I started putting on weight – I mean seriously putting on weight – at the end of the 90s. That was when I first fell into a depression. Eating seemed to take my mind off things. I must have gone up in weight quite dramatically over a couple of years because I remember visiting my mother and overhearing her on the telephone. “He’s so big. He looks just like his father did, you know, later on.” Mum had already started going deaf and couldn’t judge how loudly she was speaking.

I’m rather hoping I haven’t inherited my mother’s genes for deafness. Mind you, she didn’t start going deaf until her 80s and her mind is still as sharp as ever. I’d like that.

Picking and choosing among my family’s gene pool.

Apparently it’s now possible to get a map of your own DNA so you can see what genes you’ve got, what probability there is that you’re going to develop this disease or that, what likelihood there is that you’re going to die early or live long, what risk you run of Alzheimer’s. But where’s the fun in that?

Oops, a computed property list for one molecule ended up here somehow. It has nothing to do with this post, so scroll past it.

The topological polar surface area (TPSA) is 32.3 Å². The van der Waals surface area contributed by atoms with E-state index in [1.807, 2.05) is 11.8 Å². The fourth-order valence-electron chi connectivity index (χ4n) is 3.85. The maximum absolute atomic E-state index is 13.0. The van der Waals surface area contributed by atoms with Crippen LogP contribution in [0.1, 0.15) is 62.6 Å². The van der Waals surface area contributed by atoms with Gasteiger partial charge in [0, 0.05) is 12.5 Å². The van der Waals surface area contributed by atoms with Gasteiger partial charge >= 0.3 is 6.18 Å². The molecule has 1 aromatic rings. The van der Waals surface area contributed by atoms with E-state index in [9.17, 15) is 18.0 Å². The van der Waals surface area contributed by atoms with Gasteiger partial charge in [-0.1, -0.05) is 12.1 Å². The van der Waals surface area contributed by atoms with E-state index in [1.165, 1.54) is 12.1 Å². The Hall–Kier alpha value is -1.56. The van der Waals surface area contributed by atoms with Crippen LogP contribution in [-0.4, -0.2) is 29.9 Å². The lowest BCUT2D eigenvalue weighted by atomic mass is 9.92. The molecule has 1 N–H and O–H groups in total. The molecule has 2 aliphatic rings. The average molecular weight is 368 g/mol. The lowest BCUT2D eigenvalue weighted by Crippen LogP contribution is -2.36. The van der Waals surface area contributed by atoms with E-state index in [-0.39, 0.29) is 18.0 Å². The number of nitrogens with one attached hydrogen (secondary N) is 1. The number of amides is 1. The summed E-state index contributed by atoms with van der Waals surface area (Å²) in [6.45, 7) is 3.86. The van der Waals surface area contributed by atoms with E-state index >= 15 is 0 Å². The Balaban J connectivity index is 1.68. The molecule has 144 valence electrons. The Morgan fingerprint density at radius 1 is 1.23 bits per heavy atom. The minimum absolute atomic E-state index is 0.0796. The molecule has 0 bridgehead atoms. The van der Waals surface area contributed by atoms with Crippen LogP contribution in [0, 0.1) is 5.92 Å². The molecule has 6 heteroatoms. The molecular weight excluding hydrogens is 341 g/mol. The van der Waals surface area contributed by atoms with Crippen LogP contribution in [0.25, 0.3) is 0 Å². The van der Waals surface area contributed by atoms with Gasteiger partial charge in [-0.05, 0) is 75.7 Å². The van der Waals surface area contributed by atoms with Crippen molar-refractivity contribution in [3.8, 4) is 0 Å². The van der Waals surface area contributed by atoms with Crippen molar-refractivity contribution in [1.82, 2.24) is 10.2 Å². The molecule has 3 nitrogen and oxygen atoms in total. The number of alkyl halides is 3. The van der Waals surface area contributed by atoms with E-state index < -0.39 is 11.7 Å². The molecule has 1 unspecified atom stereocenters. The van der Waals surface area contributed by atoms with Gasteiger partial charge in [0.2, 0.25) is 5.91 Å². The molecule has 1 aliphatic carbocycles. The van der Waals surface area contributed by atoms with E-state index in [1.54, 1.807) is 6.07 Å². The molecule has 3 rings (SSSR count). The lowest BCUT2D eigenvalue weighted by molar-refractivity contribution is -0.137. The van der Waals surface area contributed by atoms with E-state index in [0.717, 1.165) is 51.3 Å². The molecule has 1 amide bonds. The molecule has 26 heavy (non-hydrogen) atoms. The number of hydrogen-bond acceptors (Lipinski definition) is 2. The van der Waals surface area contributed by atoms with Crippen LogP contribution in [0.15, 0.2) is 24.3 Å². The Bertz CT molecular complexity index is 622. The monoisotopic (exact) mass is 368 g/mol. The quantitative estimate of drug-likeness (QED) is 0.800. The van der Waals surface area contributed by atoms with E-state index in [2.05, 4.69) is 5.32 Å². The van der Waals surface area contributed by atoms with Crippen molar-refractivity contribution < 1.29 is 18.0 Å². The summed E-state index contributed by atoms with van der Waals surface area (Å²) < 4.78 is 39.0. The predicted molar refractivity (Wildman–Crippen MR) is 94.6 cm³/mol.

Hypochondria in a boat

There’s a classic book of English humour – Three Men in a Boat (To Say Nothing of the Dog) – that starts with hypochondria. Do you know it? The narrator/author Jerome K Jerome opens a dictionary of common ailments, starts reading and discovers that he suffers from everything. Everything except Housemaid’s Knee, if I remember rightly. He is a bit put out to find that he doesn’t have Housemaid’s Knee, considering he has everything else. He talks it over with his friends George and Harris, who also find themselves suffering from a range of illnesses. They decide they are overworked, and this is why they should go on a trip up the River Thames in a boat.

Where would we be without hypochondria?

The pins and needles in my left hand is still there, though not as much as earlier, but my left forefinger has started to twitch. I don’t know if that’s a good sign or a bad one. Maybe I should look it up.

Or maybe I should just bring this rambling to an end and go and get ready for work.

This article was written for the #Blogg52 challenge.

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9 thoughts on “Hypochondria”

  1. O. Gen kartläggning är trixigt. Nu går det fort att göra själva kartläggningen. Men analysen av resultatet tar tid. Men gener är ett intressant ämne. Hoppas du blev av med sockerdrickan i handen